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UFCW 1006A members in the Food Sector Worked Through the Pandemic

When Ontario went into lockdown, Maria Cabral was among the thousands of workers in the meat processing sector going into work every day.

“You wake up and go in with fear – everyone is scared,” said Cabral. Even with many co-workers choosing to stay home, Cabral kept going in, wanting to do her part to keep the workplace safe and feed Ontario’s families. 

She is among the invisible warriors of the COVID-19 crisis, working to protect and maintain Canada’s food supply during the COVID-19 crisis.

Since the pandemic began, those working in food processing, warehousing and distribution have been on the job, helping to get Canadian families through an unprecedented period in our country’s history.

While the work they do may be invisible to the public, their roles are vital to Canada’s food industry and to Canadian families.

Serving the Community

As the roads grew emptier and the shutdowns spread, the trucks kept going, replenishing grocery stores in the face of unprecedented customer demand. The public, faced with increased uncertainty and anxiety, turned out to stores to buy food and supplies in bulk and hunker down.

Trevor Enos, who drives a transport truck, remembers pulling into a grocery store parking lot and seeing customers standing in line one to two hours before the doors opened.

“It was surreal,” said Enos, who has been a driver for three decades. “We had never seen anything like it before.”

In the beginning, most of the drivers wanted to stay home.

“I told my wife, I don’t want anything to happen to you, I don’t want to bring anything back to you,” said Enos, a union steward. “At the same time, we felt we had to really be there for the community– I have to make sure people can get fed.”

The stewards, with the union by their side, worked with management to increase and enhance safety protocols for truck drivers. At home, drivers instituted different practices to keep their families safe, including some sleeping in the basement and others fully cleaning up and changing before meeting families.

At work, the new reality became proper sanitation and disinfection of trucks after each use, paperless documentation, gloves and masks as needed and maintaining proper physical distancing at different locations.

“We all want to make sure we are in the game together,” Enos said. “It’s about doing what is right to keep everyone safe.”

Increasing Workloads

For members working in distribution centres, the pandemic and increased demand has resulted in a surge in business and workloads.

“We have been working long hours and extra shifts, trying to get the products we store to as many places we can as fast and as safe as we can,” said Curtis Rodriques, chief steward at an Ajax warehouse. The warehouse now runs seven days a week, instead of six previously.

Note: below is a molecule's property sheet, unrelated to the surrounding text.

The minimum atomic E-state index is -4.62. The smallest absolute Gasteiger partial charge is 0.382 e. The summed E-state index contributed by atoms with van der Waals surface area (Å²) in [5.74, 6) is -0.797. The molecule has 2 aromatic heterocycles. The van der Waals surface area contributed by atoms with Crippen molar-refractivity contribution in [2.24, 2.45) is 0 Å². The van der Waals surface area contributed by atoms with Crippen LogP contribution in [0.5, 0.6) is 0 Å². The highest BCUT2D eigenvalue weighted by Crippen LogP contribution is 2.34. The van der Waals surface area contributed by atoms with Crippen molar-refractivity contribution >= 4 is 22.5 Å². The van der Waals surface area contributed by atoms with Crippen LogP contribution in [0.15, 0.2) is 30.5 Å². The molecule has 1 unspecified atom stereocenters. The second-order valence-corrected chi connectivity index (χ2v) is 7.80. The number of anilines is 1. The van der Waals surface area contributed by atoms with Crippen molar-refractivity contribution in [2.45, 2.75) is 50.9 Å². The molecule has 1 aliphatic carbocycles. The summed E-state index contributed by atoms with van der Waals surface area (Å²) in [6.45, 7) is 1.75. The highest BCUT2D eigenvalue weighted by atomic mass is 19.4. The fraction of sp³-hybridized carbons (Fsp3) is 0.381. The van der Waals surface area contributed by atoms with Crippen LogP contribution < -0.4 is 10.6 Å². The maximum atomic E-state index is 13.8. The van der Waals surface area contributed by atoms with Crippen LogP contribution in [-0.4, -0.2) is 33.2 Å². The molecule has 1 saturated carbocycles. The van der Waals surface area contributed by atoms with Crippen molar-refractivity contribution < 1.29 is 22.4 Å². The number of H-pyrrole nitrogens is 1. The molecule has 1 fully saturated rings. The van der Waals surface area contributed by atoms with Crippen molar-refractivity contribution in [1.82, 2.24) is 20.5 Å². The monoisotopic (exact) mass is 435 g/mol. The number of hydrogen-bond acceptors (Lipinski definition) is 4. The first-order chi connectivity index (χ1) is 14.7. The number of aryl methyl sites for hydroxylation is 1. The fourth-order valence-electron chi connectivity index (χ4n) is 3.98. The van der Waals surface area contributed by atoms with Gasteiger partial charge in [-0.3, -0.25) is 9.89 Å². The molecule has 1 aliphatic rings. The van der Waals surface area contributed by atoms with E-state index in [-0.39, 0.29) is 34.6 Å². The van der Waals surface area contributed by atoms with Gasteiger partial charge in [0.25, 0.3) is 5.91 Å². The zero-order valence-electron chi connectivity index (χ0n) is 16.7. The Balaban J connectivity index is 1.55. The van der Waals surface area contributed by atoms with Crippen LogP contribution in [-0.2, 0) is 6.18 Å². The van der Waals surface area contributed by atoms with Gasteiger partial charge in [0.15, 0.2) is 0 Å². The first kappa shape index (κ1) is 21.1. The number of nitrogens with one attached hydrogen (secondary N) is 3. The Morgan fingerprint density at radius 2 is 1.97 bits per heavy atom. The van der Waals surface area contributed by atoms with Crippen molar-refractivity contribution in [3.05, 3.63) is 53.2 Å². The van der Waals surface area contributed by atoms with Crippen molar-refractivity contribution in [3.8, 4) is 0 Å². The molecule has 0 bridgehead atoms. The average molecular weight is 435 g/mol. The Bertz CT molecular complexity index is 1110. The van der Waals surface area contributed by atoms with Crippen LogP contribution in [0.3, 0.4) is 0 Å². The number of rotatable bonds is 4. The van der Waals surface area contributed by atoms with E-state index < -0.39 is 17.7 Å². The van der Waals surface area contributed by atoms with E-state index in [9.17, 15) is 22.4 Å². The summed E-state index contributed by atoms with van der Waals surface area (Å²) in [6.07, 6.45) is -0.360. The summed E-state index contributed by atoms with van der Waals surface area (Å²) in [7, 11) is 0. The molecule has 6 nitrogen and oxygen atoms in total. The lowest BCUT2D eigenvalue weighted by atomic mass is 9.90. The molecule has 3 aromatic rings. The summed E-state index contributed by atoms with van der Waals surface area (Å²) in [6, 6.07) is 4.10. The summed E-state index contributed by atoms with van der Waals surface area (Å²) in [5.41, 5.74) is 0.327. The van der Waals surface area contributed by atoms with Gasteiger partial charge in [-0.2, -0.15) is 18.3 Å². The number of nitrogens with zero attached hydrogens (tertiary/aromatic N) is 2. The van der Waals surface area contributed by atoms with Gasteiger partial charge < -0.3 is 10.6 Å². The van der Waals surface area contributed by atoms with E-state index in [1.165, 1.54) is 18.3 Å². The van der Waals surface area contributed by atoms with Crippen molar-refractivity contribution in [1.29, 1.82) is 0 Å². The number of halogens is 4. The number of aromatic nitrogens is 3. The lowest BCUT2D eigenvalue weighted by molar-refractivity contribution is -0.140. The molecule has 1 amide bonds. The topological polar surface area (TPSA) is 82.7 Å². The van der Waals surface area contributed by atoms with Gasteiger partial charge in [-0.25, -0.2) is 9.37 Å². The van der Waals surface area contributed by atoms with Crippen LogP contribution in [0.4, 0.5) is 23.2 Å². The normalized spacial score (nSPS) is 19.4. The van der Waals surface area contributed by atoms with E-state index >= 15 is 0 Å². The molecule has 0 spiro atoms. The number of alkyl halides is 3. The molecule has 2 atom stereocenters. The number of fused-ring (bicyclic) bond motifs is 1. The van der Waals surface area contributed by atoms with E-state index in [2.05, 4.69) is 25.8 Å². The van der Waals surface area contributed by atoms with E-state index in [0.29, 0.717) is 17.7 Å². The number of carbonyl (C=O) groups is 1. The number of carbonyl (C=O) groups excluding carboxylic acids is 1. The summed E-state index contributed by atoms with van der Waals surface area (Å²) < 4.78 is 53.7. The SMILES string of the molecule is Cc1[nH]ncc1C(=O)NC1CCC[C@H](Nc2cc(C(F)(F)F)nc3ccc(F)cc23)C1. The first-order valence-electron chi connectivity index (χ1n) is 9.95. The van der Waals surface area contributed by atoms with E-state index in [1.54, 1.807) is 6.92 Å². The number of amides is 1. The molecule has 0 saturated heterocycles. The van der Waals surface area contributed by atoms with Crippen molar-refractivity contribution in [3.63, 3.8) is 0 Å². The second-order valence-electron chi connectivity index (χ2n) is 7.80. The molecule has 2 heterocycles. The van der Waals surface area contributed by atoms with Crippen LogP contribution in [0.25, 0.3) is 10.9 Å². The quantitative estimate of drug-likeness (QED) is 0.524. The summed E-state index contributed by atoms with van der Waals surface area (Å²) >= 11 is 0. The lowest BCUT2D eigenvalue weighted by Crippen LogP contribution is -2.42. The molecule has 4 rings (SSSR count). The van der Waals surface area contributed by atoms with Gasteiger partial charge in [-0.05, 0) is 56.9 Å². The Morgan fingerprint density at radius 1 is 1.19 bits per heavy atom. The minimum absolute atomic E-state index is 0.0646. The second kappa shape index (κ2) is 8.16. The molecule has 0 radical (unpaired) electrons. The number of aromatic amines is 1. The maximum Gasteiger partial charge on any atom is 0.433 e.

“Keeping food on the shelves at the local grocery store is our job, that’s what we do and that’s why we leave our families at home and are putting in 12 hour-days, 6 days a week.”

For some members, it’s meant they haven’t spent any quality time with loved ones for three months, since the COVID-19 crisis began in Ontario.

To prevent the spread of the virus, the union, workers, and management have worked together to protect members’ heath and safety.

Increased precautions have been put in place, including enhanced cleaning, touchless facilities, sanitation stations and disinfectant wipes, masks and promotion of social distancing.

“I would just like to thank the union for being the voice for those who are unable to be heard,” said Rodriques. “I would like to thank the warehouse, transporters and store employees for putting themselves at risk to feed families across Ontario.”

Striving for Fair Recognition and Compensation

Working during the COVID-19 crisis hasn’t been easy for 1006A steward Pramie Ramroop.

“It has been a trying time for all of us working in the meat and food industry,” said Ramroop, who works at a food processing plant.

“We are constantly going out of our comfort zone and risking our well-being to do the jobs that we do. I feel as though more can be done to receive adequate recognition and compensation for the work we do.”

The workers are taking steps to keep themselves safe at work and at home.

“We take great precautions to be doing what we do, especially with being deemed as essential workers,” she said.

At work, temperature checks, face masks and shields, increased sanitizing stations, staggered breaks, plexi-glass separators, social distancing measures are among the new reality.

Beyond work, Ramroop’s daily routine has changed, especially since her immediate family members are all essential frontline workers.

“We have created additional sanitary steps and social distancing measures at home to safeguard our wellbeing,” she said.

The Union Difference

“When this pandemic is over, I hope all Canadians remember the vital and essential role our members played in helping feed Ontario’s families,” said President Wayne Hanley. “On behalf of our membership, I thank them for their incredible service to their communities. They deserve to be recognized for being warriors in the COVID-19 fight. We will continue to work with our members and management to ensure their health and safety is protected and strong safety protocols remain in place for the duration of this pandemic.”  

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